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Dulles Firjt Witness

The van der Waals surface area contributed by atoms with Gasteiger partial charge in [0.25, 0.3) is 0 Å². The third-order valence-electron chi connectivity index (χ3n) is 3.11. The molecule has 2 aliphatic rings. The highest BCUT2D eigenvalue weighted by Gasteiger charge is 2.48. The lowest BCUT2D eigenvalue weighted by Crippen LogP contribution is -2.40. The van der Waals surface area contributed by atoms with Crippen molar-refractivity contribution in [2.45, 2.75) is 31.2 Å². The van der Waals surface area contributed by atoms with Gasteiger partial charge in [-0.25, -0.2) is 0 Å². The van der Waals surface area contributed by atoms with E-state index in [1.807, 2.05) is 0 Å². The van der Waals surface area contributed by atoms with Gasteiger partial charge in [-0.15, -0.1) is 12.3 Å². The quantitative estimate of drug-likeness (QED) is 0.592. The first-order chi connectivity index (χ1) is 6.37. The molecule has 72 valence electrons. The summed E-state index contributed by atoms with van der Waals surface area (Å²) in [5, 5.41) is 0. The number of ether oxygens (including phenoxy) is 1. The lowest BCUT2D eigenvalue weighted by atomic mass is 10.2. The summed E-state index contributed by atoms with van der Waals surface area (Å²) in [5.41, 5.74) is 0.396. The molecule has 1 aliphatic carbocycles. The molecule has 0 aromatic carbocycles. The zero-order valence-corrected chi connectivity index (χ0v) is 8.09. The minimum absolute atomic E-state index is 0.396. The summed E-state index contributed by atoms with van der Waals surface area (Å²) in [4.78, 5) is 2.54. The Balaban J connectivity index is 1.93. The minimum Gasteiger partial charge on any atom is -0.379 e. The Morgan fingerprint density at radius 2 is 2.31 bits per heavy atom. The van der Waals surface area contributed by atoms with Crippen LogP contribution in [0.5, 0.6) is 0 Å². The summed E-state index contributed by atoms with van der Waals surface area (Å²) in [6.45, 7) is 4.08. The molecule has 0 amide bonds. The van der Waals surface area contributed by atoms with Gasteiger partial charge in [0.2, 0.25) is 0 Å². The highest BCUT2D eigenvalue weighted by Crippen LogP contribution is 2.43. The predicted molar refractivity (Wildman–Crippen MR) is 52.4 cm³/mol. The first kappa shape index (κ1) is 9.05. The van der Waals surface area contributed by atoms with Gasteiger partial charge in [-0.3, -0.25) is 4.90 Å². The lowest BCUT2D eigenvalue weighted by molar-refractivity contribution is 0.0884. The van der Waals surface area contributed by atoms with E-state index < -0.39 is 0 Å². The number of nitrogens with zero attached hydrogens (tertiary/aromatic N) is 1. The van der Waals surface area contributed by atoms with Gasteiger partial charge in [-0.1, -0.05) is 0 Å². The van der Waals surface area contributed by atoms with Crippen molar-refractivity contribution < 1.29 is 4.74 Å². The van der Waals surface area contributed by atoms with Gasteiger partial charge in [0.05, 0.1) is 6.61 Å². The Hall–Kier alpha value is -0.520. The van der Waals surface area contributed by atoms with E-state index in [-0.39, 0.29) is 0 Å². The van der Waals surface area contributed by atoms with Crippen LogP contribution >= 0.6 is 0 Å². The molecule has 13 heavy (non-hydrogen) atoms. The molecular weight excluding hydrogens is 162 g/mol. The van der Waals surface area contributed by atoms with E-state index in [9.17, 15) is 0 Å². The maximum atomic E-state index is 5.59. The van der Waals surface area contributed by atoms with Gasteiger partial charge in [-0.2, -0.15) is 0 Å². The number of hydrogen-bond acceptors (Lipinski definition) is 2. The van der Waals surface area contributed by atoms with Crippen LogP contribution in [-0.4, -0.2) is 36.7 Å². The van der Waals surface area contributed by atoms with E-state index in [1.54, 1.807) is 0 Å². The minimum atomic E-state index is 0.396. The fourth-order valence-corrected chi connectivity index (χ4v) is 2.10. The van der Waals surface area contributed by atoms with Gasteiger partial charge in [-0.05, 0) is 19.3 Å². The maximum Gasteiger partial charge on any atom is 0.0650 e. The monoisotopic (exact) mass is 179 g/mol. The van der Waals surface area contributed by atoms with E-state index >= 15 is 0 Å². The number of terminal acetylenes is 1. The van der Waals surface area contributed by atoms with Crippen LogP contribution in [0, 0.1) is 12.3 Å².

Tomorrow on Pact With Nationalists By J. A. O'Leary The Senate Foreign Relations Committee this week takes up the United States-Nationalist China mutual defense treaty against a background of new military action in the Far East. Secretary of State Dulles is listed as the first witness, to be heard in closed session tomor row afternoon. He takes the stand in the wake of these week end developments: 1. The 7th Fleet is providing protection for the evacuation of Chiang Kai-shek’s troops from the Tachen Islands, north of Formosa. 2. The shooting down of'two Communist MIGs by American Sabrejets over the Yellow Sea after the Red aircraft attacked a reconnaissance bomber. Will Repeat Arguments. j If the Senate, as expected, ap proves the mutual defense pact after it clears the committee, it will be merely a reaffirmation of the action it took 10 days ago in approving, 85 to 3, President Eisenhower’s request for emer- j gency authority to use American armed forces, if necessary, in defending Formosa and the Pes cadores. But before the treaty is voted on the Senate probably will stage a replay of the argument over whether this country in tends to extend its protection to the islands of Quemoy and Mat- tuc jaiauuh ui turn iviat su' near the China mainland. The treaty as written refers Only to Formosa and the Pesca dores as the territories of Na tionalist China. But it provides that the treaty may be applied to “such other territories as may be determined by mutual agree ment.” Senator Morse, thq Oregon Independent, who opposed the fight-if-necessary resolution, has said he wants the Senate to “take a long, hard look” at the treaty. He expressed fear that, in its present form, i| may in crease tension in the Pacific be cause/ of the language which could encompass territory within 7 to 10 miles of the China main land. Chairman George of the For eign Relations Committee said yesterday, however, he hopes the Senate will act on the treaty without change. And Senate Re publican Leader Knowland pre dicted it will be ratified over whelmingly. If the committee votes ap proval of the treaty tomorrow or Tuesday, leaders will try to get it through the Senate this week. Otherwdse, it may be de layed for two weeks, because a number of Republican Senators will be going away February’ 11 for a series of Lincoln Day ad dresses. Senator Sparkman. Democrat, of Alabama, said he may ask Mr. Dulles tomorrow to answer the argument he has heard in some quarters that signing a treaty with Chiang Kai-shek is equival ent to recognize Formosa as Chi nese territory, and that this may work to the advantage of the Chinese Communists. “As long as the future owner ship of Formosa is up in the air we can say that the Communists have no claim to it.” said Senator Sparkman. "But if this treaty is equivalent to recognizing For mosa as Chinese territory, doesn’t that give the Chinese Reds an excuse and an incentive to claim it?” Churchill Governmenl Plan# Drive on Smog By th« Associated Press LONDON, Feb. s—The Churchill government is facing up to the problem of smog— London's dismal trademark for centuries. It means that smouldering coal fires which burn in many homes may be Roused in favor : of a cleaner fuel. Duncah Sandys, Minister of j i housing and local government, j; told the Commons yesterday the i government will introduce soon : a bill to combat air pollution. j ] Mr. Sandys said the bill would i recommend establishment of : smokeless zones in London and ] other parts of Britain. i Wife Learns Man's Identity After His Suicide in Baltimore •y th« Associated Press BALTIMORE, Feb. 5,—A slim, attractive New York woman, shocked with disbelief, learned from police tonight that her hus band who took his own life here four days ago under mysterious circumstances, was not the Army officer and respectable doctor she thought she had married. Instead of Dr. Edward James Phillips. 42, of New York, Capt. George H. Mintiens, chief of de tectives, said FBI fingerprint flies showed the man to be Edgar Fassberg of Brooklyn, who went by 18 or more other aliases and who had a record of selective service violations. After four hours of questioning Mrs. Phillips, Capt. Mintiens an nounced he was convinced she knew nothing of the man's past. Since their marriage in New York, August 30. 1952, she had known him only as a ‘‘very lovely and wonderful person,” Capt. Mintiens said. . Thought Him a General. She thought him to be a mgadier general in the Army, assigned as a pathologist at Governor's Island. She said he left every morning for his work and often talked convincingly of his practice. The intricate web which Fass berg apparently wove about his life began to unravel here; Wednesday. His body, identified as Dr. | Phillips was found clad in pa- Jamas and sprawled across a ! i bed in his room. I 1 T 3 MANCHURIA * PUP.HG.Vyy' ‘ 'fNOMH > Pyongyang C ~ nD r A • fcPort #• Tientsin Arthur f A c # Si Ytllorn J$2 eoul A T4 '7 n • • Seo Qua J Tvnqtaojir SOUTH . . * if Hankow hanghai Hangchow fdA** . APAN <£ / * • * Kmhwa . TACHtNS s va a,O Nanchang : e vV- Wench owls ** matsuS* njlT7th7nij]...& - OKINAWA QUfMOVjP . * Pacific :*■, £*£ * Ocean f £}JfORMOSA iftjSricjzfptSCADOßlsiif I ? ■ . JOQ C? WtfA iTAIUK MUIS TACHEN ISLANDS AREA—Map locates the Tachen Islands (A) where the United States 7th Fleet and other United States forces were ordered by President Eisenhower to help in the evacuation of Nationalist Chinese troops and civilians. Earlier American Sabrejet fighters, from Osan Air Force base (under lined) in South Korea, shot down two of eight Communist fighter planes which, the Air Force said, tried to attack a United States reconnaissance ombber over the Yellow Sea (B)T —AP Wirephoto. Tachens (Continued From First Page.) some of the coastal islands close to the Chinese mainland. 3 A high naval official explained • j that a 7th Fleet task force which • j is participating in the operation 3 has been in position for 13 or i 14 days. ' "The 7th Fleet,” he empha • sized, "is under orders not to provoke any incidents with the i Chinese Communists but neither > accept tactical disadvantages— s in other words, threatening ges i tures. To put it another way, t they are ordered not to get , altruistically shot down.” The brief announcement is sued by the State Department was cleared by President Eisen : hower. Henry Suydam, depart ment press officer, told reporters j he could not elaborate on the ! statement. Nationalist Operation. The naval officer told reporters that plans for the operation have ! been co-ordinated between Vice j Admiral Alfred M. Pride, com mander of the 7th Fleet, the Military Assistance Forces on the Tachens. and the Chinese Na tionalist staff. He emphasized nevertheless, that the actual evacuation from the islands was a Nationalist operation. The orders approved by the President had been taken to the White House yesterday morning by Undersecretary of State Herb ert Hoover, jr. Admiral Arthur W. Radford, chairman of the Joint Chiefs of Staff, was pres ent w’hen the decision was made there Admiral Radford relayed the President's decision to Ad miral Robert B. Carney, Chief of Naval Operations who im mediately sent dispatches to Ad miral Felix Stump, Pacific Fleet Commander in Chief, and to Ad miral Pride. The Chinese Nationalist gov ernment's decision not to re main on the Tachens, mean whlle, was sent to American Am bassador Rankin. The State Department made clear in its anounoement that this government’s purpose in securing and protecting Formosa 1 was in accordance with the reso lution approved last week by Con- 1 gress. i In the opinion of a high Navy official, the Nationalist Chinese 1 would not be able to hold the ■ Tachens under heavy Red attack. 1 The Nationalists, ne explained, 1 have dug some strong garrisons ' on the Tachens but would rim out of ammunition and food. ' The backbone of the American 1 force, he said, is built around five 1 aircraft carriers. These include the 45.000-ton Midway, due to arrive on the scene tomorrow 1 after a trip from the Atlantic Fleet. * Other carriers are the 27,000 - ton Yorktown, Wasp, 1 Kearsage and Essex. Each car rier has a normal air group of about 75 planes with a high pro portion of jet fighters. Planes are equipped with atomic as well \ | Death was blamed on a quick ■ acting barbiturate, probably j seconal. The body was found about 5 1 i p.m. after the hotel received a 1 telephone call from Dr. Edna i , Guttenstein of New York, a den- | tist and friend of Phillips who said she had received a telegram from Baltimore reporting Phil- ! lips dead of a heart attack. Mysterious Telegram. The telegram had been sent from the hotel Jobby at 12:25 that morning and was signed by a,“Robert Ritter." Dr. Gutten steyi said later she understood Ritter was to be guest speaker at a testimonial dinner. | Yet 17 minutes later, at 12:42 a m„ hotel records show Phillips called his wife in New York and told her the dinner probably would be called off because of the death of the speaker. She came to Baltmore Friday, I identified the body as that of her husband at a local funeral •establishment and left instruc tions for its cremation. Then she returned to New York. The medical examiner halted the cremation this morning and police asked Mrs. Phillips to return. Police, meanwhile, re- j ceived the FBI fingerprint file : which showed the man to be Fassberg. Capt. Mintiens said it defi nitely was suicide and since no crime was committed here, the case is closed. |as conventional weapons. Rear i Admiral Stanhope C. Ring com ! mands the carrier striking force. In addition to the large car riers, the 7th Fleet has an escort carrier, the Princeton, which has been modified and equipped for anti-submarine warfare. There also are two cruisers in the fleet. One is the Helena, which is Admiral Pride's flag ship. It is a 17,000-ton, eight inch gun cruiser. 36 Destroyers Included. Supporting this force are 36 destroyers, four submarines, 15 minelayers or minesweepers, five transports and “numerous" land ing ships, a Navy spokesman said. The cruisers are under com mand of Rear Admiral R. E. j Wilson. Those ships together with destroyers and smaller craft would give gunfire support, if necessary, in the operation. I Capt. R. D. Hoagle, of Fort j Worth, Tex., former aide to then j Navy Secretary and now Deputy Defense Secretary Robert An derson, commands the Midway. Capt. William Kabler is skip per of the Kearsage and Capt. H. M. Sanchez commands the I Princeton. Capt. Frank Turner of Atlanta j is skipper of the Essex; Capt. F.' E. Brandley of the Yorktown and I Capt. David Welch of the Wasp. Total Nearly 100 Ships. The total strength of the 7th Fleet is believed to be close to 100 ships with a total of almost 400 planes of all types. “Once the evacuation has be gun,” the Navy official said, “any Communist attack on the 1 Tachens will be considered an interference with the fleet.” The 7th Fleet has personnel of about 45,000, and the new Air Force Sabrejet wing recently moved to Formosan airfields has another 3,000. Congress Reaction Favorable. Initial congressional reaction toward the move was favorable. Senator Humphrey, Democrat of Minnesota, a Senate Foreign Relations Committee member, said of the refusal to name Quemoy and the Matsus that “I am pleased to see our Govern ment is directing its own policy in the critical Formosa area." Senator Sparkman, Democrat of Alabama, chairman of the committee’s Far Eastern subcom mittee, said, “This has been ex pected and we have expected to lend protection.” Some persons felt that the chances of any Red Chinese at tack was lessened by what might be considered a gift of the Tachens to them without a fight. Wilkes College Team Wins in China Debate By sh« Associated Press BALTIMORE, Feb. s.—Little Wilkes College of Wilkes-Barre, Pa., defeated Princeton Univer sity in the finals tonight to win a 24-team college debate tour nament on whether the United States should recognize Red China. Wilkes favored recognition in j the final round, but the Commu- ] nist China regime lost out in the | overall competition, taking but i 28 of the 60 debates over the ' 1 two-day tournament. Awards went to the top six , teams. Runners-up to Wilkes and Princeton were Boston Uni versity, Fordham, Seton Hall ! and the University of Pennsyl vania. The remaining teams finished , jin this order: 7, Howard: 8, Temple; 9, George Washington: 10, Loyola A team; 11, Scranton 12, St. I Peter s; 13, Loyola B; 14, Bridge water: 15, Georgetown; 16, Emory 17, Harpur College; 18.1 Lemoyne; 19, Delaware; 20, Dickinson: 21, Haverford; 22, Newark Rutgers; 23, Morgan; 24, Catholic University. Although Wilkes .as did all the teams, had to debate both sides of the question, it was as signed the affirmative in the championship round. The question up for debate one of the hottest in the world today—had itself been debatable in college debating ranks, par ticularly for the Naval Academy and West Point. Both of the j service academies withdrew from j the question this year after offi cials ruled it was not a suitable subject for debate by service personnel, that it might be em barrassing to this country to have its future officers taking j the affirmative side of the ques tion—in favor of Red China rec j ognition. < Finletter Urges U. S. To Drop'Go-il-Alone' Policy on Formosa The United States should | abandon its "go-it-alone” policy j in Formosa and “insist” that the United Nations assume responsi ! bility for the island’s future, ; Thomas K. Finletter, former I Secretary of the Air Force, de ! dared last night. The former official of the j Truman administration made it clear, however, that, until such time as this policy is dropped, full support should be given the present ’administration to defend Formosa. j On this point, Mr. Finletter ! said, this is no time to discuss ' j how the United States reached | its present solitary position on ( Formosa and the Pescadores. ! “The critical nature of our position in the area, and the truculence of the Red Chinese put upon all of us the obligation to support the President unitedly if the Red Chinese try to take the islands by war,” he said. Urges U. N. Trusteeship. Mr. Finletter nonetheless ob served that “title” to the islands would seem to have passed to the 48 signatories to the Japan Peace Treaty whose duty, in turn, would be to turn this "trusteeship” over to the U. N. Thus, he said, “it is for the United States to insist not only that the U. N. resist any aggres sion by the Red Chinese and do its best to arrange a cease-fire, but also that it relieve the United States from the go-it alone responsibility and that the U. N. take over the juridical duty of adjudicating the future of the inshore islands and of Formosa and the Pescadores as well.” This country, he added, should replace its present policy with one founded on “juridical” com mitments and principles. "Stop Showing Our Toughness.” “If we stop showing how tough we. are and start showing how lawful we are, we may have success and peace in our policy i I Reg * 2W I ■ • Never Off I R Much for So Little! wWi EACH fl If ( up f Decorator 2-pc. SECTIONAL n< * V SOFAS TABLES V j4 wW djHfroV.• DeCor ° tor Fabr,cs Armless—tufted scot and back 'White composition top. m sw* ss, *»•« m a II '*17.77 ————- —1 ■ ! j • » -■ 9 Foam Rubber Cordovan Mahog. ■ • .°f e 9 " E s «;- Sleep Sofa Bedroom Set ■ S til 6 nock and mattress. Solid foam rubbed T"P ,e ■ gSBiiUJdUJgSE.* cushions. Mirror, Chest, Convenient $329 00 on< * " Fw ' n Beds flj i • K 2-5438 MOO 5429 M 99 | J rntßsifiapiß st. N.w. at 3 Groups Join in Drive To Aid Crippled Children Three Washington area socie ties for crippled children will join in a combined fund drive March 10 to April 10, it was announced yesterday. The announcement was made by Leon Chatelain, jr., president of the District Society for Crip pled Children, who said the campaign has been agreed to by the Maryland and Virginia Socie ties for Crippled Children and Adults. General chairman of the drive and of the District division will be Thornton W. Owen. Mrs. Dorland Davis will head the Montgomery and Prince Georges divisions and Virginia State Senator Charles R. Fenwick will direct activities in Arlington. Alexandria, Fairfax and Falls Church. v-aurcu. Campaign headquarters will be at 1767 Massachusetts ave nue N.W. Other offices will be at 3110 Columbia pike, Arling ton, and 1206 Rockville pike, Rockville. Campaign activities will in clude a children’s march on homes and an eight-hour con tinuous television show. Hearst Sees Khrushchev LONDON, Feb. 5 (ff). —Moscow radio said Nikita S. Khrushchev, first secretary of the Soviet Com munist Party, had “a long talk" today with Publisher William Randolph Hearst, jr., J. Kings bury Smith, European general manager of International News Service, and Frank Coniff, an editorial assistant to Mr. Hearst. in the Far East,” Mr. Finletter declared. If the United States follows the course of a “go-it-alone” arbiter of much of the world, we shall imperil our politico-mili tary security and we shall not have the support of world opinion.” . Mr. Finletter was principal < speaker at the seventh annual 1 Roosevelt Day Dinner sponsored i by the Washington Chapter of I Americans for Democratic Ac- : 1 tion at the Shoreham Hotel. i U. S. Seeks Identity Os Attacking MIGs, 'Warns. Reds Again By the Associated Press The United States started an ! investigation yesterday to deter ’ mine whether Communist MIG fighter planes which tangled 1 with American Sabrejets over the Yellow Sea belonged to Red China, North Korea or Russia. Disclosing the investigation into the nationality of the MIGs. the State Department also sharply reminded Red govern ments that American airmen in the Far East have orders to de fend thenfselves and that these orders “will be carried out in the current situation.” Informants said that Red China, North Korea and the Soviet Union all fly fighter planes of the type seen in the Yellow Sea clash. They said that one thing Washington would like to know was what kind of markings the planes had. Henry Suydam,- State Department press officer, declined to say how the investi gation was being conducted and whether it involved any diplo matic notes to Moscow or else where. President Eisenhower spent an hour with Ambassador Henry Cabot Lodge, jr., discussing the Formosa problem and seeking some new way to get the Chinese Communists to end the hostili ties. Mr. Lodge told newsmen that the steps probably would be announced soon but that meanwhile “it is best to keep the other fellow guessing.” Navy Relief Society Reports on Year's Work Outright grants totaling $450,- 249 were made in 6,742 cases by the Navy Relief Society in 1954, Admiral V. R. Murphy (ret.), ex ecutive vice president, has an nounced. At the same time. Admiral Murphy said in his annual report emergency assistance in the forms of loans without interest to 59,943 persons for a total of $3,- 846,119 were made. Os these, $3,- 330,834 or 87 per cent have al- ; ready been repaid. THE SUNDAY STAR, Washington, D. C. gtiwuT, rnrouT e. ims 7th Fleet Warships on Guard Against Surprise Sub Attack ly th» Associated trns , WITH THE 7th FLEET IN FORMOSAN WATERS, Sunday. , Feb. 6.—Five warships of the ' United States 7th Fleet maintain > constant guard against possible - surprise attack in these tense 1 waters by hostile submarines. Rumors and “reports” of un identified subs stalking ships in i areas of the fleet's operations get little support from respon sible officers of this carrier and the screening destroyers. No Navy official discounts the possibility of non-American sub marines operating in waters be tween the Red China mainland and Formosa. No Report ‘Confirmed.’ “Rather,” said a responsible officer of this ship today, “we operate on the basis that it is Hearing Tomorrow On Higher Salaries For Judges in D. C. Bills to increase salaries of judges of Municipal Court and Municipal Court of Appeals here by $7,500 each will be considered by the full House District Com- ; mittee at a public hearing 10 i a.m. tomorrow. This will be the first of at least two hearings on District legislation by Congress as legis lators swing into more action for Washington. Six identical measures for a civic auditorium, including an inaugural hall and fine arts cen ter, will come up for public hear ing at 10 a.m. Tuesday by a House District subcommittee. The bills, sponsored by Repre sentative Morrison, Democrat, of Louisiana, Representative Thompson, Democrat, of New ■ Jersey, and others, call for ap pointment of a 13-member com- j mission to plan the center, and report back to Congress. A fund i **** A-7 reasonable to suppose there are non-American submarines in the Pacific and that they could be : somewhere in Formosan waters.” He said, however, he knew of no “confirmed” report of a non- American submarine discovered by 7th Fleet ships or planes. . Pilots of specially-equipped 1 i planes which fly daily anti-sub I patrols said they never had made ! a confirmed submarine contact : and knew of no such contact by ; other pilots on similar missions. A submarine warfare officer of : a destroyer in the Formosa strait patrol said his sonar de vices had picked up only one submarine—“the hulk of a Jap anese submarine sunk in World War H.” “We have never had a sonar i contact that was evaluated as a I real submarine,” he asserted. of $25,000 would be authorized to meet commission expenses. On the Senate side of th# Capitol, Chairman Neely of the District Committee has obtained permission to hold hearings on home rule for Washington at any time during the next two weeks while the Senate is in ses sion. Exact date for the next ' hearing has not been set, Proponents of home rule legis lation strongly supported tha i cause at a District committee j hearing last Thursday. Special GW Course Open to Policemen A special course open to mem bers of the Metropolitan Police Department will be offered at George Washington University beginning Tuesday. The course, designed to help policemen study for the biennial promotion examinations, will in clude eight weekly lectures on the police manual and regula tions, alcohol beverage control code and Federal and District legal codes. The course will ba given on Tuesdays from 8:15 to 9:35 p.m.